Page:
North of Armenia lies the very likeable Georgia and for a country with only 3.8 million people, it certainly packs a punch. An Austrian couple who joined us for dinner at a taverna in Sicily’s Petralia Soprana last year had sung Georgia’s praises to us, guaranteeing that we would enjoy our travels here and we most certainly did.
We arrived in Georgia’s capital Tbilisi from Yerevan after a five hour drive. The road to the border was bumpy and potholed, but the scenic, green and mountainous landscape more than made up for this. At the border, we were met by super friendly customs guys from both Armenia and Georgia and our exit and entry were achieved in no time. It’s good to note that Australians do not have to pay for a Georgian visa. Once we crossed into Georgia, the road improved out of sight.
To be honest, I fell for Tbilisi in a big way. It’s a fabulous city, with the features of a European city but without the teeming crowds. And of course it’s smaller. Tree lined streets, beautiful architecture, an old town with cobbled roads and a jumble of decaying buildings with their long ago beauty etched in balconies, timber and brickwork, sidewalk cafes and wine bars, the list goes on. One could easily stay a month here. I’ll let the photos do the talking.
Out and about in Old Town – I loved it all; the sights, the coffee, the hole in the wall bars where I savoured organic Georgian wine – truly fantastic, and the carpet stalls – didn’t buy one though!
We were lucky to be in Georgia for their very enthusiastic 100 year celebration of Independence from USSR in 1918. Short lived its independence was though, as Russia invaded Georgia three years later and dragged it kicking and screaming back into the bosom of the mother country. 1991 saw Georgia finally break ties with the USSR signalling a continuation of a tenuous relationship. Those who can remember back to 2008 will recall the war that broke out between these two countries. It goes without saying that this day is particularly important to proud, independent Georgians.
War is never far from people’s minds – this photo is of Peace Bridge. Hard not to be conscious of Georgia’s difficult political past and not be moved by their fierce fights for freedom. Hard not to be aware that their struggles may in fact continue. Relations between Russia and Georgia can be fractious and when this occurs, there is always a knock on effect. For example, flights between the 2 countries can be cancelled during tense times.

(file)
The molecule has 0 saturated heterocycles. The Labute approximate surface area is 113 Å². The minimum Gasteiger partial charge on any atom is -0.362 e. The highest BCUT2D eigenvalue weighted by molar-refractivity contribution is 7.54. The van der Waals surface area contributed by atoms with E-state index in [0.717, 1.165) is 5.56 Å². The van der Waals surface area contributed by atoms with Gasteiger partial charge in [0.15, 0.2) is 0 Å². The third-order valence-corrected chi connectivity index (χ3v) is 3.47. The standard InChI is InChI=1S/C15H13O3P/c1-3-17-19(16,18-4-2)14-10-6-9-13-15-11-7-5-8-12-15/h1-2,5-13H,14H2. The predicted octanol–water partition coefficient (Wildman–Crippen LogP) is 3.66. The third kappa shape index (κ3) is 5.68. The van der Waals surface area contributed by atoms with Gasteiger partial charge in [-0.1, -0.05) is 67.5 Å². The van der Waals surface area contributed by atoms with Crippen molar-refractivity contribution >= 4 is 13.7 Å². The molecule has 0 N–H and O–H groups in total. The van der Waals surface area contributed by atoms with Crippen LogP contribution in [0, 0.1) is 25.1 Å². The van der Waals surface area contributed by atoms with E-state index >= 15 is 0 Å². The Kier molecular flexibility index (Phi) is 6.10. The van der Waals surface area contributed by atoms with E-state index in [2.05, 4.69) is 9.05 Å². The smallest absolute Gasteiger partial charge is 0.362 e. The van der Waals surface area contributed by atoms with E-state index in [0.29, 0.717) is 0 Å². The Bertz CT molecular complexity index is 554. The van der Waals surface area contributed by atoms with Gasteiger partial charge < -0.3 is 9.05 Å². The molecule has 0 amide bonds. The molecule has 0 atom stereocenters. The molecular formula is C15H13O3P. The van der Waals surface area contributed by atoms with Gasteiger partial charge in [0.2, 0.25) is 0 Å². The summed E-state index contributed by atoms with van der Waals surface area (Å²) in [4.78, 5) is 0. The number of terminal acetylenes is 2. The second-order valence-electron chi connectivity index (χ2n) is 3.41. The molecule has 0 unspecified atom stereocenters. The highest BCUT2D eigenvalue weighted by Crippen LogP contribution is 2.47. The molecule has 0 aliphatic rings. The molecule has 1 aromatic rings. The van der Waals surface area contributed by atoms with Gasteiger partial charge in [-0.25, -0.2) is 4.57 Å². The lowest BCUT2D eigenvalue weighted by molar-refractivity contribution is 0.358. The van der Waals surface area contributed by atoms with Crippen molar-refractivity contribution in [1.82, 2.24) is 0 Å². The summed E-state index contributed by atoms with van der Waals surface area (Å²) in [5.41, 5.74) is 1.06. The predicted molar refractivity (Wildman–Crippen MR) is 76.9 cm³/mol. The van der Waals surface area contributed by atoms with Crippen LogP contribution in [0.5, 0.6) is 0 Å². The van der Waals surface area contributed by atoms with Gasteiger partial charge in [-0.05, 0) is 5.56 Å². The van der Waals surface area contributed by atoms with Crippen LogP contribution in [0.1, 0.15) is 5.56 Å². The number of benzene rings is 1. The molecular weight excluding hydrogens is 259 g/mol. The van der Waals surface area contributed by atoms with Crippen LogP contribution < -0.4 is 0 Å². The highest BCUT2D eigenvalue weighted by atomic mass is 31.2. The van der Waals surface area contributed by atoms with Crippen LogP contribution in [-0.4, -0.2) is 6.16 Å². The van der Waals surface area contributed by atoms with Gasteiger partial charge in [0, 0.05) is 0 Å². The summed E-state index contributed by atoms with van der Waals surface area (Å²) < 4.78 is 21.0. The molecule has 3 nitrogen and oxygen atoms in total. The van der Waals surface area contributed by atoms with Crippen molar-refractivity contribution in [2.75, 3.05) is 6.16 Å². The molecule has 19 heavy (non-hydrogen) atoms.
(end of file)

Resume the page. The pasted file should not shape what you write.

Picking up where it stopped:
Wine making is what Georgians do exceptionally well. Wines are organic and there are many varieties. We found an excellent driver who took us to Kakhetia, Georgia’s most well known wine producing area. Here in the village of Signagi, we drank amber wine for the first time, liked it as much as the reds, and had a fabulous lunch.
You’ve got to admire the Georgians for hanging onto their centuries’ old wine making skills. Grapes, skins and stalks are pressed into clay vessels, sealed and buried in the ground for about 6 months to ferment.
Driving back to Tbilisi, we came across this husband and wife team making cheese and baking bread. Bought up big!
Perfect Georgian roses
We wined and dined well on dumplings, crayfish, salads, breads and cheese – organic food at its best.
We were very lucky to meet Natiko who happily drove us out of Tbilisi to Ananuri to see beautiful churches and a castle on the Aragvi River.
In Tbilisi, we stayed at No 12 Zichi Hotel, just behind Parliament House – great location, fabulous breakfast and a very spacious room.
After exhausting ourselves in Tbilisi, we drove through the Georgian countryside to Batumi on the Black Sea, about 20 kms from the Turkish border. Three days here looking out at this view was good for the soul. Sunny days, but a bit cool for a swim.
Batumi is Georgia’s holiday town and the rocky beach and blue water lure both Georgian and Russian tourists. It’s also home to casinos and an interesting old town.
We packed in a lot during our 10 days in Georgia and had ourselves a fabulous time. Could’ve stayed longer but Moscow is beckoning!